The 2008 edition of Consumer Reports' "State of the Net" report, advises that a common security mistake is "thinking your Mac shields you from all risks", and that due to Safari's lack of built-in phishing protection Mac users are urged to switch to Firefox or Opera :
"According to this year’s State of the Net survey, Mac users fall prey to phishing scams at about the same rate as Windows users, yet far fewer of them protect themselves with an anti-phishing toolbar. To make matters worse, the browser of choice for most Mac users, Apple’s Safari, has no phishing protection. We think it should. What you can do : Until Apple beefs up Safari, use a browser with phishing protection, such as the latest version of Firefox (shown at right) or Opera. Also try a free anti-phishing toolbar such as McAfee Site Advisor or FirePhish."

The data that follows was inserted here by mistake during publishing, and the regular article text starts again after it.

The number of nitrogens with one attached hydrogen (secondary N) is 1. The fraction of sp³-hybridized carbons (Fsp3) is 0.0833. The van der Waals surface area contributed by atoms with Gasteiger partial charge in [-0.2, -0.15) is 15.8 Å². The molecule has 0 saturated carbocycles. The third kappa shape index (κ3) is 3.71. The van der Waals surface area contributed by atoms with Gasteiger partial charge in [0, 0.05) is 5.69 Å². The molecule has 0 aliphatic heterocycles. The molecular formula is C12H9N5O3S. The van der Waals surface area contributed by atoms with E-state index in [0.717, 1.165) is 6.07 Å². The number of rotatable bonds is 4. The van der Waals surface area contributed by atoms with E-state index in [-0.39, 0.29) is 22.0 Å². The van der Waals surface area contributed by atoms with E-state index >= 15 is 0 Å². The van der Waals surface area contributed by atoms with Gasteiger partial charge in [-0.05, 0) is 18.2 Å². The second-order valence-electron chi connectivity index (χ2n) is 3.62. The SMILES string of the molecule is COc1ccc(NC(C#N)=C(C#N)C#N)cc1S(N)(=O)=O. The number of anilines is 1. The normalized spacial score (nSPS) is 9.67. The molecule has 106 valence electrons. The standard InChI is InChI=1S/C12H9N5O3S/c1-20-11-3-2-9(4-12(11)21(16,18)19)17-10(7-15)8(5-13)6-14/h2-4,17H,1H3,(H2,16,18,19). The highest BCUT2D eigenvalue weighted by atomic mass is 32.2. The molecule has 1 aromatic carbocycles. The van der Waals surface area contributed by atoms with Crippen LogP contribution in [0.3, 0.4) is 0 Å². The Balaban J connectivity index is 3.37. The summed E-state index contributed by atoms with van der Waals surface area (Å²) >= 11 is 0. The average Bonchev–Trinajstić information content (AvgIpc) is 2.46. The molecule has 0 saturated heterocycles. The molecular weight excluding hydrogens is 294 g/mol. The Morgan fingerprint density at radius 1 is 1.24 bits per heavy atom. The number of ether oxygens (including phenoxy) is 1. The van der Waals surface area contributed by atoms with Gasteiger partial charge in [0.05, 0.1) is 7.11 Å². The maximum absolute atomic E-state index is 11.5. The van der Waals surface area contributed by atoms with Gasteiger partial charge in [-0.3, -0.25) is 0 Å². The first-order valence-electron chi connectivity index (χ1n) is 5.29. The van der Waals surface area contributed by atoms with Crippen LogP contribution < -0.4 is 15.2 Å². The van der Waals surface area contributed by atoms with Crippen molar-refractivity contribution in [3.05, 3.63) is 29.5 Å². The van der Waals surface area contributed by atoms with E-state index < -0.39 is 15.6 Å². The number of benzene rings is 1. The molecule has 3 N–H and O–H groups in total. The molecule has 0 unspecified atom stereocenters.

This is not the first time Apple's Safari has been criticized for lacking built-in phishing protection, and definitely not the last. Earlier this year, PayPal's Chief Information Security Officer Michael Barrett, said that :
"Apple, unfortunately, is lagging behind what they need to do, to protect their customers. Our recommendation at this point, to our customers, is use Internet Explorer 7 or 8 when it comes out, or Firefox 2 or Firefox 3, or indeed Opera."
For the time being, Safari is still not considered a "Safe Browser" by PayPal, where safer browser for them means one that has built-in phishing protection. Whatsoever, the situation always repeats itself. Just like the moment in time when the rest of the now considered "safe browsers" were also lacking phishing protection, third-party plugins were filling in the gaps. The same adaptive approach fully applies to Safari with the help of 1Password's integration of the Phishtank.com's database, and also, through the Saft extension integrating Stopbadware's database next to the rest of the security features it offers.
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